Friday, September 28, 2007

Design Challenge

What does your garden say about you? That's what I've been thinking about, after hearing a talk by New Egland's most famous designer, Gordon Hayward. It's much more fun to think about this, instead of bemoaning my lack of design sense. I often notice people walking by my home, looking at the front garden, and I'm trying to imagine what they're seeing. Looking at the garden myself and trying to relate it to the lush design that I've got on paper isn't working especially well for me, so this is my new approach.

There's a wide garden bed I've built along the street; it runs across most of the front of the yard, but a section still needs to be dug out and planted to complete the picture - I'm waiting for the eventual demise of a large Norway Maple, the last of 3 that dotted the front yard when we moved here about 15 years ago. This bed intersects 2 paths that lead to the house - a wide old concrete one that goes to the front door and a smaller brick one that goes to the music studio. Between the bed and the street, there's a brick pathway that delineates a gravel parking area.

In this long bed, there's a young tree, a Liquidambar styraciflua f. rotundiloba, seedless sweetgum, backed by a white-flowered Hydrangea arborescens that I've nicknamed Dolly Parton - a more descriptive moniker than its actual name, Annabelle. This section of the bed, which will be the central section once the garden is complete, has a small boxwood hedge along the street side, about 12 small Green Velvet boxwoods at about 18 inches high. They're backed by a wide-spreading Fairy rose that seems to have bloomed all summer despite the drought we suffered here on the Cape. At the southern end of this section of the bed is a Franklinea altamaha, blooming now in September with camellia-like white flowers with yellow centers.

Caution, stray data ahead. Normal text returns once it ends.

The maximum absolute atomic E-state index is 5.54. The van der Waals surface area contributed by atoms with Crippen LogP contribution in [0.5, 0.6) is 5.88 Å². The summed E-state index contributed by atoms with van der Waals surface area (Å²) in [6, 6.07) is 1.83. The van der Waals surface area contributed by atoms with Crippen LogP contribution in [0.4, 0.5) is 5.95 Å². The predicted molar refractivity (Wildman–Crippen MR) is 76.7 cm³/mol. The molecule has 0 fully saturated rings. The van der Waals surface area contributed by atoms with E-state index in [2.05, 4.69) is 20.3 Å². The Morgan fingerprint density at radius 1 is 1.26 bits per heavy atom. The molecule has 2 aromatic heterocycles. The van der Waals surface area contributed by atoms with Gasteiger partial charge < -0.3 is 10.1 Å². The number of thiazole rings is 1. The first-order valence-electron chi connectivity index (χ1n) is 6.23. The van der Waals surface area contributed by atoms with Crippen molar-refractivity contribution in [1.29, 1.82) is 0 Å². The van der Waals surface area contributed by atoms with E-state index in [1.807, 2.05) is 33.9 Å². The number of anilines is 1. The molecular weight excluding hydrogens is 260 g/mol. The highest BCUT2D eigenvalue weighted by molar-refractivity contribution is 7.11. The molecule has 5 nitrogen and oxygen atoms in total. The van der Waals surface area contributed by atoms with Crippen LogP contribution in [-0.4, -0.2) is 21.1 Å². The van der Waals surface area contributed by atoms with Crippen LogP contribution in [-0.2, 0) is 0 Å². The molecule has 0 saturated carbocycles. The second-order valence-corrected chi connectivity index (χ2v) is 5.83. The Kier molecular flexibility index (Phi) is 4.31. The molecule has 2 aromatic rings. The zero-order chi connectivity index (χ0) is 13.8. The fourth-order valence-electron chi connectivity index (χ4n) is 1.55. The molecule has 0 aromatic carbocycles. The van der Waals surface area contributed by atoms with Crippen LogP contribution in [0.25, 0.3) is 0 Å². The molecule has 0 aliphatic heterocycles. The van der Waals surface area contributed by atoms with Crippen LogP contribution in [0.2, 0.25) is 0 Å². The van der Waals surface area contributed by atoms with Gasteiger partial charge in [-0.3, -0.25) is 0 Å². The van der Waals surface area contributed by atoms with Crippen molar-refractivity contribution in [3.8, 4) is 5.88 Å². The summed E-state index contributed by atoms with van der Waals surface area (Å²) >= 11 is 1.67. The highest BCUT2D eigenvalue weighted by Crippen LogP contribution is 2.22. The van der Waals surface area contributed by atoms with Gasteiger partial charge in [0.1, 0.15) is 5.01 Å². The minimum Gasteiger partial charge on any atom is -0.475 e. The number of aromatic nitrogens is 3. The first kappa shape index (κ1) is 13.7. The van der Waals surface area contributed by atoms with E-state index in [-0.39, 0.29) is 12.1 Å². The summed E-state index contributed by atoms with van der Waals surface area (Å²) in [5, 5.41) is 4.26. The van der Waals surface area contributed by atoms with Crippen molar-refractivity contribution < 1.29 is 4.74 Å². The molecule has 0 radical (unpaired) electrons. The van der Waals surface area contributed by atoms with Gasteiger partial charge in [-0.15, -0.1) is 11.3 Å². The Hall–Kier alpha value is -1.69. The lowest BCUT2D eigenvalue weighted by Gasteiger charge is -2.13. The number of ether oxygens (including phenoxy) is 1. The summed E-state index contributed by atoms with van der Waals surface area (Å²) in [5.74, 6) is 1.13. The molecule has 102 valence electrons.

Other large plants, in the more southerly section of the border include a Hamamelis x intermedia 'Jelena' that flowers in March, and a variegated Elderberrry, Sambucus nigra 'Madonna.'

Every square inch of space between these larger plants is filled with a riot of perennials, temperennials, and annuals: cottage pinks, campanula, perovskia, wild thyme, coral bells, Siberian iris, sedum, thrift, day lilies, and more.

What does this garden say about its gardener? I suspect, above all, that it reveals a high tolerance for chaos. It also shows that the gardener likes a challenge and is willing to try something new - maybe too often.

So, what does your garden say about you?


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